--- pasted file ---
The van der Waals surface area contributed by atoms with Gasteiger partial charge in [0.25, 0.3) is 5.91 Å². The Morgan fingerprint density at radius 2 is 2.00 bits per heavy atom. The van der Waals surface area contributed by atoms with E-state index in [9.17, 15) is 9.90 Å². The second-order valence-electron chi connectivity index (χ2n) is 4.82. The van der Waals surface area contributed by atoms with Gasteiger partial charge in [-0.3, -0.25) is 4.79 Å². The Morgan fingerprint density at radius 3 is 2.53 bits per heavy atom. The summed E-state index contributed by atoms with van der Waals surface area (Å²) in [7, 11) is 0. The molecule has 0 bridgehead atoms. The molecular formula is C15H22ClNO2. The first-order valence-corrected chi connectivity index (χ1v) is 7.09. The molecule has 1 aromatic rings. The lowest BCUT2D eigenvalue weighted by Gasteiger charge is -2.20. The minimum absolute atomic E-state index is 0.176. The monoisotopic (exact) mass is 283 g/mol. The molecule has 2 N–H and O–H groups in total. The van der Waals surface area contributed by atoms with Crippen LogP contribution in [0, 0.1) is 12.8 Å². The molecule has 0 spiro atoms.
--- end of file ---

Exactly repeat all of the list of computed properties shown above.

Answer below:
The van der Waals surface area contributed by atoms with Gasteiger partial charge in [0.25, 0.3) is 5.91 Å². The Morgan fingerprint density at radius 2 is 2.00 bits per heavy atom. The van der Waals surface area contributed by atoms with E-state index in [9.17, 15) is 9.90 Å². The second-order valence-electron chi connectivity index (χ2n) is 4.82. The van der Waals surface area contributed by atoms with Gasteiger partial charge in [-0.3, -0.25) is 4.79 Å². The Morgan fingerprint density at radius 3 is 2.53 bits per heavy atom. The summed E-state index contributed by atoms with van der Waals surface area (Å²) in [7, 11) is 0. The molecule has 0 bridgehead atoms. The molecular formula is C15H22ClNO2. The first-order valence-corrected chi connectivity index (χ1v) is 7.09. The molecule has 1 aromatic rings. The lowest BCUT2D eigenvalue weighted by Gasteiger charge is -2.20. The minimum absolute atomic E-state index is 0.176. The monoisotopic (exact) mass is 283 g/mol. The molecule has 2 N–H and O–H groups in total. The van der Waals surface area contributed by atoms with Crippen LogP contribution in [0, 0.1) is 12.8 Å². The molecule has 0 spiro atoms.